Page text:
Barley and its environment. 4. Sources of assimilate for the grain.

Published online
01 Jan 1975
Content type
Journal article
Journal title
Journal of Applied Ecology

Biscoe, P. V. & Gallagher, J. N. & Littleton, E. J. & Monteith, J. L. & Scott, R. K.

Publication language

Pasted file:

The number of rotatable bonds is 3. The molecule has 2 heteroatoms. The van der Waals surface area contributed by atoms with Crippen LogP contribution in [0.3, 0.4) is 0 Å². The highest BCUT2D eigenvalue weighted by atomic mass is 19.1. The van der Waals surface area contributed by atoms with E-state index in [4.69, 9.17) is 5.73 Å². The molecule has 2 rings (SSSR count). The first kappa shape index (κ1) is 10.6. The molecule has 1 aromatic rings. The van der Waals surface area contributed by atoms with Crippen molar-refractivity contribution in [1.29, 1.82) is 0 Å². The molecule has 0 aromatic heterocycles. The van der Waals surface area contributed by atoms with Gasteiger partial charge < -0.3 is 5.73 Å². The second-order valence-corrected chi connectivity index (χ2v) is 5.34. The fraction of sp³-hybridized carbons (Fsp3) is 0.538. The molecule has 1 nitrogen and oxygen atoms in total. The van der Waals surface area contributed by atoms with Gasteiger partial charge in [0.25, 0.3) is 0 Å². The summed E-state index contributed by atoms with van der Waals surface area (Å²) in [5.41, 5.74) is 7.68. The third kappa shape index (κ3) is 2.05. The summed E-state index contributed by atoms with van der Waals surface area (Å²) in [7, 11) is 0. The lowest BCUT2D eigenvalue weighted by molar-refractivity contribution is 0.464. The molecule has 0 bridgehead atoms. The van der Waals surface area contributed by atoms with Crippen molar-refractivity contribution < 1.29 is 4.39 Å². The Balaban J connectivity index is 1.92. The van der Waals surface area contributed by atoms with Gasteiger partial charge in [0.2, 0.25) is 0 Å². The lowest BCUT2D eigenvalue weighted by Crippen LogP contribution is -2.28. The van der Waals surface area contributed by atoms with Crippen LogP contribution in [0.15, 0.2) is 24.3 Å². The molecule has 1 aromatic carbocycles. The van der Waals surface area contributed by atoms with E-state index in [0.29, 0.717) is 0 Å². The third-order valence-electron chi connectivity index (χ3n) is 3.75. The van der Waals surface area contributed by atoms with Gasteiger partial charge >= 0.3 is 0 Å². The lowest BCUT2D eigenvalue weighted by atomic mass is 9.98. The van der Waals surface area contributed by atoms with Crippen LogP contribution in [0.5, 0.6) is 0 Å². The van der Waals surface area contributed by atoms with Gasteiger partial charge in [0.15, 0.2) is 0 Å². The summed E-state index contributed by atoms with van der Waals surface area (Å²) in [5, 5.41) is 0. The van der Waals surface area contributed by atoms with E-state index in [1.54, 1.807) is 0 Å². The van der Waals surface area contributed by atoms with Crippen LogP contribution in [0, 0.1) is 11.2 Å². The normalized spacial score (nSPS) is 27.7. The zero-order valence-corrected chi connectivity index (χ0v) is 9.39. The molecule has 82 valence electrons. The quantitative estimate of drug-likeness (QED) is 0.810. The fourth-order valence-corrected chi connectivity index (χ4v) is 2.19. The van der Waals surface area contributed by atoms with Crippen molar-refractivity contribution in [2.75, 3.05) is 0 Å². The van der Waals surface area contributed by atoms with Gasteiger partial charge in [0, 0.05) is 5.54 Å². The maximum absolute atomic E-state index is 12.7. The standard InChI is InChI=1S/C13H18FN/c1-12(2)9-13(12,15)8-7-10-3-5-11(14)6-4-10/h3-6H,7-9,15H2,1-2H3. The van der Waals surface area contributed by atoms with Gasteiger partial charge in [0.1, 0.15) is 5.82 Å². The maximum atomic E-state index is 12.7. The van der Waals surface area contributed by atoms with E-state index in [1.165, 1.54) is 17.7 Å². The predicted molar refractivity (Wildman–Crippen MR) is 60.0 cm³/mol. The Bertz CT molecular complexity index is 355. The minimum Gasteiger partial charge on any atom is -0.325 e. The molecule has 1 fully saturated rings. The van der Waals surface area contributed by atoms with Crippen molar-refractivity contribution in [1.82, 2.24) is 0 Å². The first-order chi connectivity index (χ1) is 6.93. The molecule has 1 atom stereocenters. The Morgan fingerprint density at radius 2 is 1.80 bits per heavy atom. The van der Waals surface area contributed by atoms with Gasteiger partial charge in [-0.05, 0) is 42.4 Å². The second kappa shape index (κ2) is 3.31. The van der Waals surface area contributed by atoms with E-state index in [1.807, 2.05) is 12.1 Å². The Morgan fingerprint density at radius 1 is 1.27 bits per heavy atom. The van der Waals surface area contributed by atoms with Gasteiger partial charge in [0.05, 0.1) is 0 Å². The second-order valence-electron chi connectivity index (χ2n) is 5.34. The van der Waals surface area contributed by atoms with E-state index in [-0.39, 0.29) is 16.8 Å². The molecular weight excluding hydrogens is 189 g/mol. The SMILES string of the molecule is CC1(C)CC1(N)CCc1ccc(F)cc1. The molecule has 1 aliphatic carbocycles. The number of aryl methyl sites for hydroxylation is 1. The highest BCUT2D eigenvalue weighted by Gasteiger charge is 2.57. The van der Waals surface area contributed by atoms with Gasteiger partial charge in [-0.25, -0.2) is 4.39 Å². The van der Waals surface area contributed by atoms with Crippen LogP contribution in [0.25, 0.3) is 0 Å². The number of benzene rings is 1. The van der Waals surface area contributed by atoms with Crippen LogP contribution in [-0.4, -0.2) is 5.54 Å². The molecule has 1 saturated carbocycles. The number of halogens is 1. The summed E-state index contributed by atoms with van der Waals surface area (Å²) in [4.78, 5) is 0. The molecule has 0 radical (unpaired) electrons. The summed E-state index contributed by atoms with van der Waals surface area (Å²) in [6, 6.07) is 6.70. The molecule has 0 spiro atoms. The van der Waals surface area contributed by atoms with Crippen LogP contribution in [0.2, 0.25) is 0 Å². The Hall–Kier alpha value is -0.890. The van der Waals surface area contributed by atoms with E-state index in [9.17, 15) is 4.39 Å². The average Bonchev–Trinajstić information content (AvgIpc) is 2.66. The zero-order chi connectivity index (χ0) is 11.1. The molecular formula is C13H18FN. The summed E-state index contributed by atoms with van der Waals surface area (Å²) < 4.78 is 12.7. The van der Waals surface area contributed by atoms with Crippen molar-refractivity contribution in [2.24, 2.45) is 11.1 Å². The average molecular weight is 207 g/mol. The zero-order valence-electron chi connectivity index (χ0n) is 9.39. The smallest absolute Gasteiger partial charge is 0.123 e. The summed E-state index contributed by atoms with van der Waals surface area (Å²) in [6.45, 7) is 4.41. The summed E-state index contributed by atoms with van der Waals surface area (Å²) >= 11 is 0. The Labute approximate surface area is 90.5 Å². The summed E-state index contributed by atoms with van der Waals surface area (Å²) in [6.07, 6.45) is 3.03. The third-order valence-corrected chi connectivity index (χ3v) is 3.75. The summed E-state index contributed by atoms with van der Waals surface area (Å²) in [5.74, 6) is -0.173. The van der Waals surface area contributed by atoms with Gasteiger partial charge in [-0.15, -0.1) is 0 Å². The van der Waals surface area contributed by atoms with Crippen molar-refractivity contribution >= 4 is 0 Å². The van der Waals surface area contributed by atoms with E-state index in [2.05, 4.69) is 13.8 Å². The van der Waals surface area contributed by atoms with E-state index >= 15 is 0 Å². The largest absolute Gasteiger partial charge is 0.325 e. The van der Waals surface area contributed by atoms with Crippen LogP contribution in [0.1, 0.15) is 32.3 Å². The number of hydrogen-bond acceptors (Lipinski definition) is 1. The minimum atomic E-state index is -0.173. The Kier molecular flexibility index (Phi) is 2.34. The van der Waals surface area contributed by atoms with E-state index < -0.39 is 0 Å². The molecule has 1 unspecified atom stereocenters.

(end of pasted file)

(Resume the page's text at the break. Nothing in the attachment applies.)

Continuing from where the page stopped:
Rates of photosynthesis of leaves and ears were measured after anthesis in a field of barley cv. Proctor using a simple leaf chamber with polypropylene walls and an infra-red gas analyser mounted on a trolley. Photosynthesis-light curves for different organs were established by taking advantage of changes in irradiance or by shading. The maximum photosynthesis rate of the flag leaf decreased from 2.7 g CO2/m2 leaf h on 21 June to 0.9 g CO2/m2 leaf h 5 weeks later; other green organs lost their ability to assimilate within a similar period. Photosynthesis of the whole canopy was estimated from the photosynthesis-light curves of individual organs, the vertical distribution of radiant energy in the canopy, and the vertical distribution of leaf area. From 28 June to 26 July, estimates of weekly net photosynthesis derived in this way agreed with micrometeorological measurements of CO2 uptake by the canopy and the agreement extended to the diurnal course of photosynthesis on individual days. In the middle of July the flag leaf sheath and the ear itself were the main sources of new assimilate for filling the grain, but by the end of the month photosynthesis by the canopy had almost ceased. The grain continued to fill, nevetherless, and achieve a final weight of 477 g dry matter/m2 ground. Only 70% of this total weight could be accounted for by photosynthesis of the canopy after anthesis (57% from laminae and sheaths and 13% from the ear). The remaining 30% of the total weight could be accounted for by translocation from the stem which decreased in weight by 250 g dry matter/m2 ground after 12 July. The contribution of ear photosynthesis to grain dry weight was smaller than previous studies suggested.

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